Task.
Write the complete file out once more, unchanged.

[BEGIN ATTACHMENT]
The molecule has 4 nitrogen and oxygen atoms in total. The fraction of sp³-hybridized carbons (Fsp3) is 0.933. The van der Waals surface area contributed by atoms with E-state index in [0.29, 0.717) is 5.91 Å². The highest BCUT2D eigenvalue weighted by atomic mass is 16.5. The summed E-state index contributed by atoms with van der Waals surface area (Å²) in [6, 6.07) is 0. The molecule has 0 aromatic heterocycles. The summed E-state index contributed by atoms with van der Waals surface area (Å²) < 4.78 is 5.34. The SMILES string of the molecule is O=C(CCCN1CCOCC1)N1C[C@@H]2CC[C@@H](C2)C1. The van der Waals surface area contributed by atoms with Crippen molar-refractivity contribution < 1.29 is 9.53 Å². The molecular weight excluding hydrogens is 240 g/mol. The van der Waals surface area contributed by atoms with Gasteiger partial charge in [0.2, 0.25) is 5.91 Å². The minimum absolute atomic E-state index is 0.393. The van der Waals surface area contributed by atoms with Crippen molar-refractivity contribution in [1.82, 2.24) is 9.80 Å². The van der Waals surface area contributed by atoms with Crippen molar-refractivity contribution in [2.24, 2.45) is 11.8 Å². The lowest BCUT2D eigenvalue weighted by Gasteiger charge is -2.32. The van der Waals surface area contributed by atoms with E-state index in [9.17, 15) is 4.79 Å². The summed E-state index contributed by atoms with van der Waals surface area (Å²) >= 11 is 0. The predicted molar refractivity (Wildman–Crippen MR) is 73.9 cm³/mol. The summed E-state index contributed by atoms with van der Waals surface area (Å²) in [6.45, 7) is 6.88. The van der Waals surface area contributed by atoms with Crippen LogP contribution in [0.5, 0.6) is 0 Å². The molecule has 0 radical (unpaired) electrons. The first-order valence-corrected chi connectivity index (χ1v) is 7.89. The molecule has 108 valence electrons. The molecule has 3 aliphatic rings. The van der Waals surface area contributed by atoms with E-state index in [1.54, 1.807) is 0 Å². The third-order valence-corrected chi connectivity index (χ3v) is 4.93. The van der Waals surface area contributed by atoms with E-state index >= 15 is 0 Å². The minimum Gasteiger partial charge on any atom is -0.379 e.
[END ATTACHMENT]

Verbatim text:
The molecule has 4 nitrogen and oxygen atoms in total. The fraction of sp³-hybridized carbons (Fsp3) is 0.933. The van der Waals surface area contributed by atoms with E-state index in [0.29, 0.717) is 5.91 Å². The highest BCUT2D eigenvalue weighted by atomic mass is 16.5. The summed E-state index contributed by atoms with van der Waals surface area (Å²) in [6, 6.07) is 0. The molecule has 0 aromatic heterocycles. The summed E-state index contributed by atoms with van der Waals surface area (Å²) < 4.78 is 5.34. The SMILES string of the molecule is O=C(CCCN1CCOCC1)N1C[C@@H]2CC[C@@H](C2)C1. The van der Waals surface area contributed by atoms with Crippen molar-refractivity contribution < 1.29 is 9.53 Å². The molecular weight excluding hydrogens is 240 g/mol. The van der Waals surface area contributed by atoms with Gasteiger partial charge in [0.2, 0.25) is 5.91 Å². The minimum absolute atomic E-state index is 0.393. The van der Waals surface area contributed by atoms with Crippen molar-refractivity contribution in [1.82, 2.24) is 9.80 Å². The van der Waals surface area contributed by atoms with Crippen molar-refractivity contribution in [2.24, 2.45) is 11.8 Å². The lowest BCUT2D eigenvalue weighted by Gasteiger charge is -2.32. The van der Waals surface area contributed by atoms with E-state index in [9.17, 15) is 4.79 Å². The summed E-state index contributed by atoms with van der Waals surface area (Å²) >= 11 is 0. The predicted molar refractivity (Wildman–Crippen MR) is 73.9 cm³/mol. The summed E-state index contributed by atoms with van der Waals surface area (Å²) in [6.45, 7) is 6.88. The van der Waals surface area contributed by atoms with Crippen LogP contribution in [0.5, 0.6) is 0 Å². The molecule has 0 radical (unpaired) electrons. The first-order valence-corrected chi connectivity index (χ1v) is 7.89. The molecule has 108 valence electrons. The molecule has 3 aliphatic rings. The van der Waals surface area contributed by atoms with E-state index in [1.54, 1.807) is 0 Å². The third-order valence-corrected chi connectivity index (χ3v) is 4.93. The van der Waals surface area contributed by atoms with E-state index >= 15 is 0 Å². The minimum Gasteiger partial charge on any atom is -0.379 e.